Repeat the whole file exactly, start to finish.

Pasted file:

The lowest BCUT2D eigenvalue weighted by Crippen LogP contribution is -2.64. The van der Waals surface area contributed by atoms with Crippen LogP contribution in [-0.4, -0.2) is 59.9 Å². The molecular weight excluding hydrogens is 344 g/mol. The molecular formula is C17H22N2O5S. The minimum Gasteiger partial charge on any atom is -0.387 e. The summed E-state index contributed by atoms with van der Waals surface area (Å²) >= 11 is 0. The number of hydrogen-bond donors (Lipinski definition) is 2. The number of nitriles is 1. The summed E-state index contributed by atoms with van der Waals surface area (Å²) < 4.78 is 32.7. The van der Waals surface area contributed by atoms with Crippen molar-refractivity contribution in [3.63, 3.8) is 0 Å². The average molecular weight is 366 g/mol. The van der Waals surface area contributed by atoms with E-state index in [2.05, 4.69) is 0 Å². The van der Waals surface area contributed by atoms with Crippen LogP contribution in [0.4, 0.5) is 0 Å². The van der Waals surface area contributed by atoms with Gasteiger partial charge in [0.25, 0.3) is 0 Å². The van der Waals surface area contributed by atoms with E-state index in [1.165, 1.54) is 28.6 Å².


The lowest BCUT2D eigenvalue weighted by Crippen LogP contribution is -2.64. The van der Waals surface area contributed by atoms with Crippen LogP contribution in [-0.4, -0.2) is 59.9 Å². The molecular weight excluding hydrogens is 344 g/mol. The molecular formula is C17H22N2O5S. The minimum Gasteiger partial charge on any atom is -0.387 e. The summed E-state index contributed by atoms with van der Waals surface area (Å²) >= 11 is 0. The number of hydrogen-bond donors (Lipinski definition) is 2. The number of nitriles is 1. The summed E-state index contributed by atoms with van der Waals surface area (Å²) < 4.78 is 32.7. The van der Waals surface area contributed by atoms with Crippen molar-refractivity contribution in [3.63, 3.8) is 0 Å². The average molecular weight is 366 g/mol. The van der Waals surface area contributed by atoms with E-state index in [2.05, 4.69) is 0 Å². The van der Waals surface area contributed by atoms with Crippen LogP contribution in [0.4, 0.5) is 0 Å². The van der Waals surface area contributed by atoms with Gasteiger partial charge in [0.25, 0.3) is 0 Å². The van der Waals surface area contributed by atoms with E-state index in [1.165, 1.54) is 28.6 Å².